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Three Takeaways from the 2017 Science Symposium

In October 2017, more than 100 of the world’s top anti-doping experts and academics from diverse fields gathered for the U.S. Anti-Doping Agency’s 16th Annual Symposium on Anti-Doping Science in Orlando, Florida, where they worked to advance current anti-doping science and shape the future of anti-doping research.

The invited experts explored the theme, “Pharmacokinetics and Detection Windows: Interpretation of Long Term Metabolism and Excretion” to further the understanding of drug accumulation, long-term metabolism, and the modelling of these physiological process. While the extension of detection windows of prohibited substances is generally associated with effective doping deterrence, the Symposium also focused on the balance between detecting ever-lower concentrations of prohibited substances and determining how an anti-doping rule violation has occurred.

Even though the topics discussed at the 2017 Science Symposium were highly technical, there are some key takeaways for everyone impacted by anti-doping science and rules:[/vc_column_text]

1. Excretion studies enable the discovery of new anabolic androgenic steroid (AAS) metabolites and improved detection windows. 

In anti-doping research, there has been a dedicated effort in recent years to discover and characterize new anabolic steroid long-term metabolites, which has resulted in a large improvement in the detection of AAS use. These advancements have been coupled with significant improvements in mass spectrometry instrumentation, allowing for increased detection sensitivity.

Essentially, excretion studies enable anti-doping authorities to stay ahead of athletes who seek performance-enhancement benefits by facilitating the discovery of new AAS metabolites and greater detection windows. Testing athletes at the right time and frequency to maximize both detection and deterrence is critical.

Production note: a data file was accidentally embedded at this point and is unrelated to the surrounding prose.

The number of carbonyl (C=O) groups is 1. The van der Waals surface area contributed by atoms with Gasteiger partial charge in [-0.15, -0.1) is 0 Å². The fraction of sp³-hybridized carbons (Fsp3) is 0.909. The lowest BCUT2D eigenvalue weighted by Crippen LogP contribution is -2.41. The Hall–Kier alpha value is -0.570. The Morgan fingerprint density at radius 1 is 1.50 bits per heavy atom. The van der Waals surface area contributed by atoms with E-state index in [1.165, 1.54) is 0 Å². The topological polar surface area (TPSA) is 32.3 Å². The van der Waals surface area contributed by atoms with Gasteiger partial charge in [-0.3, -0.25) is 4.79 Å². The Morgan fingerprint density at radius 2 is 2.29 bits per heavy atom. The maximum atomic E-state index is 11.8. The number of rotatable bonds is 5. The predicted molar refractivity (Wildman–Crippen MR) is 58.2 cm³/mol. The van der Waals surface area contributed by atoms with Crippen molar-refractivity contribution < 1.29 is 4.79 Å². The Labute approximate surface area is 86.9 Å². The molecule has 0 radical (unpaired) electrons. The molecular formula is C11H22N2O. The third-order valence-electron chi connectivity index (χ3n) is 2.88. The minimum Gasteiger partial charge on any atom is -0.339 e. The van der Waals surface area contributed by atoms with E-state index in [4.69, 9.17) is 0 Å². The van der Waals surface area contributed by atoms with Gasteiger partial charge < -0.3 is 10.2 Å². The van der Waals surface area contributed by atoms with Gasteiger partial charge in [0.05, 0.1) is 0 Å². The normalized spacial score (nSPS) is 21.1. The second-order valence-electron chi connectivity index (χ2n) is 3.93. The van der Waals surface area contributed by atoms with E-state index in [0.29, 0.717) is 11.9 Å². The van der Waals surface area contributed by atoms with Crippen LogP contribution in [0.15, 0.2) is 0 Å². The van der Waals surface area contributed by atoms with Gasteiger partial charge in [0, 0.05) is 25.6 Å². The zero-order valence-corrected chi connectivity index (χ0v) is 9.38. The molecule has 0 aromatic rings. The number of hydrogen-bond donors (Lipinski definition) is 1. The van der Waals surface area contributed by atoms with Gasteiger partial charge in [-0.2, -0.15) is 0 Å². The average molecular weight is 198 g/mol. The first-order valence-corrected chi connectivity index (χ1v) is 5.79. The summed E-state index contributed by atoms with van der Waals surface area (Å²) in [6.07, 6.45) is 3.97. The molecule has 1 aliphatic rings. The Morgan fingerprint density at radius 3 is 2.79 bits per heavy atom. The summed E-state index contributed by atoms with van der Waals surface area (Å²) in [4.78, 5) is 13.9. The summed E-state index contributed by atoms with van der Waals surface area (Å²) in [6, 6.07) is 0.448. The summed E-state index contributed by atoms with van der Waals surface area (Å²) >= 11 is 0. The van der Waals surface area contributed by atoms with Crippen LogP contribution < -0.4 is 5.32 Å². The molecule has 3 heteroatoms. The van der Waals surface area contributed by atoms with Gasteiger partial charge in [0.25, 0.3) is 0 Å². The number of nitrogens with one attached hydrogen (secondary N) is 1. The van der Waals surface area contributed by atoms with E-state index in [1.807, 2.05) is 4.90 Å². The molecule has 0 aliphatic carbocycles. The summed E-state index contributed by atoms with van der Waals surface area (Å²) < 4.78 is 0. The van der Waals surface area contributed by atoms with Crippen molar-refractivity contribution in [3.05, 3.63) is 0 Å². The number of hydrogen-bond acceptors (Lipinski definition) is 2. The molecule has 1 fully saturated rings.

2. Mathematical modeling may be a useful anti-doping tool to help with drug metabolism and pharmacokinetics. 

Physiologically-based pharmacokinetic models are often used in the field of drug discovery because the modeling helps better describe the biological drivers behind drug metabolism. More specifically, these models can help explain the complex absorption, distribution, metabolism, and excretion (ADME) process, which reveals why drug metabolites may be present in urine weeks and/or months after an ingestion or series of ingestions.

In anti-doping, information on ADME of prohibited substances is important because it allows authorities to determine when a prohibited substance was ingested and if it was done in violation of anti-doping rules. Many confounding factors may influence ADME of a particular drug in the human body, so gaining a better understanding of the process is critical to effectively handling anti-doping results management, as well as developing athlete education messages.

3. Increase in supplement products that contain banned substances not listed on the label. 

During the Symposium, attendees also reviewed several global case studies from the last year that involved contaminated supplements containing prohibited substances not listed on the supplement facts label. These cases have become more prevalent in recent years, making it clear that contaminated supplements pose a significant risk to athletes. By analyzing the substances and circumstances behind these cases, anti-doping experts can better educate athletes on how to avoid risks, while also informing efforts to better regulate the supplement industry.

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